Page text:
Wired Stars

In the quick darkness of a winter afternoon, the glow of Christmas lights makes cheerful the city. Crowded strangers, in groups measured by traffic lights, are warmed and patterned and painted by the strings of lights at corners. Shoppers, passing windows of daylight, are framed as though they belonged together.

In that nave of the cathedral of merchandise, the grand aisle on the main floor, metropolitans pause to look up at a winking firmament of incandescent stars. One even points a child’s eyes upward—perhaps to glimpse in them the dancing reflection of the sparkling lights of Christmas.

What would the season be without electricians? I studied the store’s canopy of wired stars. What happened, I wondered, when a star blew out? Did it carry a string of stars with it? Would it be replaced after closing hours by a union man on some towering “cherry-picker” crane? Or would it hang like a dead star in a galaxy until the end of the season?

My reverie on circuitry was switched off as the great organ began to play a selection from Handel’s Messiah. “The people that walked in darkness have seen a great light.…”

The Light of Christmas is not the composite glow of men’s lamps, nor the vast glitter of fleeing galaxies. It shines above that fiat of cosmic illumination from which all suns rise, “Let there be light!” It is the Alpha Light of the first, uncreated Word, the Omega Light of glory in the new creation. Shepherds, blinded by the radiance of angelic glory, peered into the darkness of a manger to see the greater Light. He is the true Light, who came into the world.

Yet the judgment is that Light is come into the world, and men loved darkness rather than the Light. God has set his glory above the heavens; the Lamp of God’s house shines on every man: “I am the light of the world: he that followeth me shall not walk in darkness, but shall have the light of life.”

But squinting electricians wire Christmas lights across the sunrise, or rig circuits to trigger another dawn—of doom.

Revised Slandered Version

It happened that I was reading my Bible just before I read … “What Are the Pacifists Doing?” (Oct. 26 issue).… Therefore, to make the New Testament coincide with your point of view, may I suggest the following revisions:

“Blessed are the bellicose and the bomb-throwers, for they shall inherit the earth” (Matt. 5:5).

“Blessed are the war-makers (American!), for they shall be called the children of God” (Matt. 5:9).

“Ye have heard that it hath been said, An eye for an eye, and a tooth for a tooth: But I say unto you, … Slay a man for wounding you, and a young man for bruising you, and be avenged seventy and sevenfold” (Matt. 5:43 and Gen. 4:23, 24).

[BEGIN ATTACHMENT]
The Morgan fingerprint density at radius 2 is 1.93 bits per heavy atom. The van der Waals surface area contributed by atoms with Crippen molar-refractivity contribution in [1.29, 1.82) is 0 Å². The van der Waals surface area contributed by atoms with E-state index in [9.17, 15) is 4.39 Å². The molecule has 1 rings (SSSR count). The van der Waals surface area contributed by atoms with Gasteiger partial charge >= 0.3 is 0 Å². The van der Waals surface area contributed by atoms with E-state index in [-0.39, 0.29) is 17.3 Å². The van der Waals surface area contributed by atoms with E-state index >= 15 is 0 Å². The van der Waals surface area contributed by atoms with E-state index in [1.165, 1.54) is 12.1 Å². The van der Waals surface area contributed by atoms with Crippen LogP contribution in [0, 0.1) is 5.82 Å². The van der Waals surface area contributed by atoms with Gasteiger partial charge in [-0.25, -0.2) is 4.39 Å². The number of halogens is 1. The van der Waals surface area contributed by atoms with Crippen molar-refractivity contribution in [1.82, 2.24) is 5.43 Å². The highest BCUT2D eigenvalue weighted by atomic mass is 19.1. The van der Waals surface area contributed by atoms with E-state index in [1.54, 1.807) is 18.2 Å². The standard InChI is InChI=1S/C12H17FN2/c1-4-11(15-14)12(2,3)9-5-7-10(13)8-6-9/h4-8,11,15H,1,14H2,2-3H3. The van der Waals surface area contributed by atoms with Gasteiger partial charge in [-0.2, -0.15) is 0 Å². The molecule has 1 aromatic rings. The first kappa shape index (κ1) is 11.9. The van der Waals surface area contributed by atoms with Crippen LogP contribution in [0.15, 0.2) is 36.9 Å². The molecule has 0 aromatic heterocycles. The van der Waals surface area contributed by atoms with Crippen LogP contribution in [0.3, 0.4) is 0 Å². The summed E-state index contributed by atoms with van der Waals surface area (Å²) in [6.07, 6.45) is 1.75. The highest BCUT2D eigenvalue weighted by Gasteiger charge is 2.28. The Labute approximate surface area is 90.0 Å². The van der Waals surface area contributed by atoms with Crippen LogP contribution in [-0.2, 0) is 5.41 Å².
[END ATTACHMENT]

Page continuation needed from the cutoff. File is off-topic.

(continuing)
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“If thine enemy hunger, starve him; if he thirst, rejoice and be exceeding glad” (Rom. 12:20).

“And now abideth distrust, despair, and hate, these three; but the greatest of these is hate” (1 Cor. 13:13).

“I am come that they might have death, and might have it sooner” (John 10:10).

“And he took a sword and girded Himself.… Then said Jesus unto him, put up again thy towel into its place: for all they that take the towel shall perish by the towel—and it shall serve them right!”

As you note, the translation is far from complete, but certainly this ought to be sufficient to make the process plain.

The Potsdam Church of the Brethren

Potsdam, Ohio

• We don’t care for the Potsdam Revised Version. We merely want a Bible that doesn’t excise Romans 13 and the scriptural emphasis that God authorizes the state’s use of power to preserve justice and restrain iniquity. Any neglect of this will inevitably lead to a good many reductions.—ED.

Pacifism is not based on Communist ideals but on New Testament teachings. It is more than refusal to participate in organized murder which is war, but teaches Christian love as a motive.

It is not passivism. Gandhi taught his Indian followers to resist evil, but not in the spirit of hatred or with weapons of war.…

Winthrop, Me.

I noticed you rightly distinguished between pacifists and the historic peace churches. Pacifism has no scriptural support but nonresistance does.…

Meyerstown, Pa.

CHRISTIANITY TODAY is to be commended for giving serious attention to pacifists.… You note that “the Christian Gospel not only challenged the military virtues of the pagan world but also replaced them with virtues like peace and compassion,” and aptly called for “spiritual rebirth into a new race of redeemed men.” This I understand to mean that Christian ethics are for Christians—we can’t extract Christian behavior from non-Christians,—but then they are for Christians. This affirmation, of course, does not guarantee peace, nor does it provide a national policy. But then it does not claim to do so. It merely asserts that in military questions as in any other it is our task to follow Christ.…

The Church Peace Mission

Washington, D. C.

You are so right about what is being spooned to a generation that bypasses and ignores history, replacing Almighty God by such Babel towers as the U.N., a world court, a world bank, global police and Santa Claus, militarism’s dictates, entanglements and schemes of men such as squandering billions of dollars in the attempt to conquer outer space, outsputnik Russia, etc. Peace can only be realized when men come to their senses enough to return to God’s Way, Truth, and Life as demonstrated by our Lord.…

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Monmouth, Ill.